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Knee

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					                  Knee Joint
 What are the four bones that make up the knee
 joint?
            Femur      Tibia
             Fibula      Patella
A. Femur - the femur is the longest bone
   in the body.

B. Tibia - the tibia is the medial bone in the leg,
   bearing the weight of the lower leg
Bones of the Knee
            Bones of the Knee
C. Fibula - the fibula serves as attachment sites
   for knee joint structures and muscles. It does
   not articulate with the femur or patella. It is a
   non-weight bearing bone.
D. Patella - the patella is a sesamoid (free floating
   bone. It is embedded in the patellar tendon (or
   is it a ligament?). Not born with patellas.
   Protects structures beneath and changes angle
   of pull to create greater rotary force.
                  Knee Joint
   What is the classification of the knee joint?

The knee is classified as a ginglymus or hinge
joint. This is not entirely accurate, as the knee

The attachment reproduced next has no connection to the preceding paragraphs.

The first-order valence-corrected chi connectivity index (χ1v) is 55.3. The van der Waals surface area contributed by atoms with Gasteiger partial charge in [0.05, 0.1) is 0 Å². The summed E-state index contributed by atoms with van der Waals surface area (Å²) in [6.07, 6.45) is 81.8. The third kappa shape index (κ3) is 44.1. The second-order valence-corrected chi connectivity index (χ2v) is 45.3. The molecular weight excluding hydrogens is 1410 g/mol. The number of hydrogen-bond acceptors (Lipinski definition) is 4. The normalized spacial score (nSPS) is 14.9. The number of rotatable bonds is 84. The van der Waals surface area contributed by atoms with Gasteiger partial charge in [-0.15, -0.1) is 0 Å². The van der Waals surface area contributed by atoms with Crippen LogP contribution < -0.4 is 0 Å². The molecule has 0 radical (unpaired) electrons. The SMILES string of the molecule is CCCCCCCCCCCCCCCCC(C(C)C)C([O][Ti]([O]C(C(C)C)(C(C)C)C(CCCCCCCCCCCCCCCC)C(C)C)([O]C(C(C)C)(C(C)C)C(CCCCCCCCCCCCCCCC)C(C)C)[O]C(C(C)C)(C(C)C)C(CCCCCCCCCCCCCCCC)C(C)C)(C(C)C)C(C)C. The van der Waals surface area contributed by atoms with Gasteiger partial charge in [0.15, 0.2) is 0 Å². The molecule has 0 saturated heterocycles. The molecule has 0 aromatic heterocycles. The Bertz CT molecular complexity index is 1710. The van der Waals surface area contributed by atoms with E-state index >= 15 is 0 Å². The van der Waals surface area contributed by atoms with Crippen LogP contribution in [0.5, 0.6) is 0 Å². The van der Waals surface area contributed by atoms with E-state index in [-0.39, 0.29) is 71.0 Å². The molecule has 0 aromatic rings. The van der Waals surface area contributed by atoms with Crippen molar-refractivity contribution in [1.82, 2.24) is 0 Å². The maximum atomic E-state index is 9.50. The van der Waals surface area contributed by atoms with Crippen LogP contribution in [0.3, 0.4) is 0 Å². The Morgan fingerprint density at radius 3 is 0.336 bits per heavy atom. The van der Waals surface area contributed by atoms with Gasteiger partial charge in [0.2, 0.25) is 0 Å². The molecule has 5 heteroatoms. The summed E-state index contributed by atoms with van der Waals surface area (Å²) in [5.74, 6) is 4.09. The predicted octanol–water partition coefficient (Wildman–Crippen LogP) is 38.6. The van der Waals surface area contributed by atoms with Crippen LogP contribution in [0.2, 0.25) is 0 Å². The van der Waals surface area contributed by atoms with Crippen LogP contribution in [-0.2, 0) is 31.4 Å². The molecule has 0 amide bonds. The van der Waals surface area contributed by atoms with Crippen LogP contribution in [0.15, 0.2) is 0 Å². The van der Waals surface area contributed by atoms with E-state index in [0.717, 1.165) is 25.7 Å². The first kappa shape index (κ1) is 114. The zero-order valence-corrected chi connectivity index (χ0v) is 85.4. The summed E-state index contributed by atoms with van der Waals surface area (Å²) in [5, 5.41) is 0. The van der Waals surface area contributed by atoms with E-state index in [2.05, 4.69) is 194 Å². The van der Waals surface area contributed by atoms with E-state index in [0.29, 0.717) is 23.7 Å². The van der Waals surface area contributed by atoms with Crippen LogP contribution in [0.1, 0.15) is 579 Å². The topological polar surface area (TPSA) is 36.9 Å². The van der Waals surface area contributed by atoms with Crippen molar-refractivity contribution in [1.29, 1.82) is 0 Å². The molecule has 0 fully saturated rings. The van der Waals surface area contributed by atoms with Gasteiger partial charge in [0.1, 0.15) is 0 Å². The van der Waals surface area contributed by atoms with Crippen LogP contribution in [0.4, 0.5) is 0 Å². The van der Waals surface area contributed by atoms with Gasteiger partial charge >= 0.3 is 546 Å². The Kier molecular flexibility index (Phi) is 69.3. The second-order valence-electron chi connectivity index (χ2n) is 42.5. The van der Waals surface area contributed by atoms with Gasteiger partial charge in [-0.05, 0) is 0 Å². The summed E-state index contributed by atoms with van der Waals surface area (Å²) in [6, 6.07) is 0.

does allow some rotation.
The knee is a fairly complex, and somewhat
unstable joint. It is often injured in athletics.
                  Knee Joint
 In addition to articular
  cartilage covering ends
  of bones, specialized
  cartilages – menisci.
 Attached to tibia and
  deepen tibial plateau.
 Enhance stability.
 Both thicker on outside
  border, taper to very
  thin on inside border.
Knee Joint
       Knee Joint Ligaments
A. Medial collateral ligament - prevents
   the knee from abduction or valgus forces.
   Often injured by blows to the lateral side of
   the knee.
B. Lateral collateral ligament - prevents
   the knee from adduction or varus forces.
   This ligament can be injured by blows to the
   medial side of the knee. Does not occur
   frequently.
      Knee Joint Ligaments
C. Anterior cruciate ligament - prevents the tibia